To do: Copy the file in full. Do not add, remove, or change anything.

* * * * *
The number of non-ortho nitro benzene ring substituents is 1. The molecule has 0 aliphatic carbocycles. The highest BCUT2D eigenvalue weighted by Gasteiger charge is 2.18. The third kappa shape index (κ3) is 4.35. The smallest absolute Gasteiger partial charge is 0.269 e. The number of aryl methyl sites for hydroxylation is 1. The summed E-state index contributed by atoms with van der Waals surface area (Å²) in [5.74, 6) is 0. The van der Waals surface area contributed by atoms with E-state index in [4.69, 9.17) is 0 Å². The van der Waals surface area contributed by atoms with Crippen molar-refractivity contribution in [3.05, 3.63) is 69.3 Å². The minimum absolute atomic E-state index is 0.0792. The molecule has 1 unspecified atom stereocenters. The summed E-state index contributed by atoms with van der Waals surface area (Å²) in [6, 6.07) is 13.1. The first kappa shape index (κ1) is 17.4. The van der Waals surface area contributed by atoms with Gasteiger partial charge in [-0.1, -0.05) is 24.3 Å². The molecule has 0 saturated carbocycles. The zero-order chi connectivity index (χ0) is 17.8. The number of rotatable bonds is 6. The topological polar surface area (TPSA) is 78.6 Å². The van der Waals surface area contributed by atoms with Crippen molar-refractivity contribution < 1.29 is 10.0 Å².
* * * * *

The number of non-ortho nitro benzene ring substituents is 1. The molecule has 0 aliphatic carbocycles. The highest BCUT2D eigenvalue weighted by Gasteiger charge is 2.18. The third kappa shape index (κ3) is 4.35. The smallest absolute Gasteiger partial charge is 0.269 e. The number of aryl methyl sites for hydroxylation is 1. The summed E-state index contributed by atoms with van der Waals surface area (Å²) in [5.74, 6) is 0. The van der Waals surface area contributed by atoms with E-state index in [4.69, 9.17) is 0 Å². The van der Waals surface area contributed by atoms with Crippen molar-refractivity contribution in [3.05, 3.63) is 69.3 Å². The minimum absolute atomic E-state index is 0.0792. The molecule has 1 unspecified atom stereocenters. The summed E-state index contributed by atoms with van der Waals surface area (Å²) in [6, 6.07) is 13.1. The first kappa shape index (κ1) is 17.4. The van der Waals surface area contributed by atoms with Gasteiger partial charge in [-0.1, -0.05) is 24.3 Å². The molecule has 0 saturated carbocycles. The zero-order chi connectivity index (χ0) is 17.8. The number of rotatable bonds is 6. The topological polar surface area (TPSA) is 78.6 Å². The van der Waals surface area contributed by atoms with Crippen molar-refractivity contribution < 1.29 is 10.0 Å².